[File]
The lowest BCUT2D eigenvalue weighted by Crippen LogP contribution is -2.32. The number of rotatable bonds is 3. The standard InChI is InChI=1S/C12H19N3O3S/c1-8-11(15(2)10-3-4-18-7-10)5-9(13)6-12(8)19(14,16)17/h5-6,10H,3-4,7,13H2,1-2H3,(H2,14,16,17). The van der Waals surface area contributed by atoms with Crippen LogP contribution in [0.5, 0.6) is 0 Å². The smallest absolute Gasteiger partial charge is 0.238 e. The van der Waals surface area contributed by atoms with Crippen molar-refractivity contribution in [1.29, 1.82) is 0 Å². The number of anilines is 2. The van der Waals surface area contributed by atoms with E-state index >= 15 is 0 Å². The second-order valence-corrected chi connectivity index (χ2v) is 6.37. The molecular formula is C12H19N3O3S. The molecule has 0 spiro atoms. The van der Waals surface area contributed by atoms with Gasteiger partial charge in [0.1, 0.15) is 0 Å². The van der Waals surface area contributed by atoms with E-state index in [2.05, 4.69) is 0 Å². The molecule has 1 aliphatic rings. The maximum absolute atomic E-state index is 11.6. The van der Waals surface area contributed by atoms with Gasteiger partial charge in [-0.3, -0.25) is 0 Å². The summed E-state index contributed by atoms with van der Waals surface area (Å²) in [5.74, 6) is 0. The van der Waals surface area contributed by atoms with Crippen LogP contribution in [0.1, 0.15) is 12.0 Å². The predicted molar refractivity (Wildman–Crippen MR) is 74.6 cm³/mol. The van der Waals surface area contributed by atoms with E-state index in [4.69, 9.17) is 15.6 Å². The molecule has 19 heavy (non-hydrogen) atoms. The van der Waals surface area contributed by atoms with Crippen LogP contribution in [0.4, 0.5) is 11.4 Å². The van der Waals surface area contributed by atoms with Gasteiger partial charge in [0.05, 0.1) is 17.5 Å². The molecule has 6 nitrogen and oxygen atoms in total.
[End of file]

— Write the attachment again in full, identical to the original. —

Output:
The lowest BCUT2D eigenvalue weighted by Crippen LogP contribution is -2.32. The number of rotatable bonds is 3. The standard InChI is InChI=1S/C12H19N3O3S/c1-8-11(15(2)10-3-4-18-7-10)5-9(13)6-12(8)19(14,16)17/h5-6,10H,3-4,7,13H2,1-2H3,(H2,14,16,17). The van der Waals surface area contributed by atoms with Crippen LogP contribution in [0.5, 0.6) is 0 Å². The smallest absolute Gasteiger partial charge is 0.238 e. The van der Waals surface area contributed by atoms with Crippen molar-refractivity contribution in [1.29, 1.82) is 0 Å². The number of anilines is 2. The van der Waals surface area contributed by atoms with E-state index >= 15 is 0 Å². The second-order valence-corrected chi connectivity index (χ2v) is 6.37. The molecular formula is C12H19N3O3S. The molecule has 0 spiro atoms. The van der Waals surface area contributed by atoms with Gasteiger partial charge in [0.1, 0.15) is 0 Å². The van der Waals surface area contributed by atoms with E-state index in [2.05, 4.69) is 0 Å². The molecule has 1 aliphatic rings. The maximum absolute atomic E-state index is 11.6. The van der Waals surface area contributed by atoms with Gasteiger partial charge in [-0.3, -0.25) is 0 Å². The summed E-state index contributed by atoms with van der Waals surface area (Å²) in [5.74, 6) is 0. The van der Waals surface area contributed by atoms with Crippen LogP contribution in [0.1, 0.15) is 12.0 Å². The predicted molar refractivity (Wildman–Crippen MR) is 74.6 cm³/mol. The van der Waals surface area contributed by atoms with E-state index in [4.69, 9.17) is 15.6 Å². The molecule has 19 heavy (non-hydrogen) atoms. The van der Waals surface area contributed by atoms with Crippen LogP contribution in [0.4, 0.5) is 11.4 Å². The van der Waals surface area contributed by atoms with Gasteiger partial charge in [0.05, 0.1) is 17.5 Å². The molecule has 6 nitrogen and oxygen atoms in total.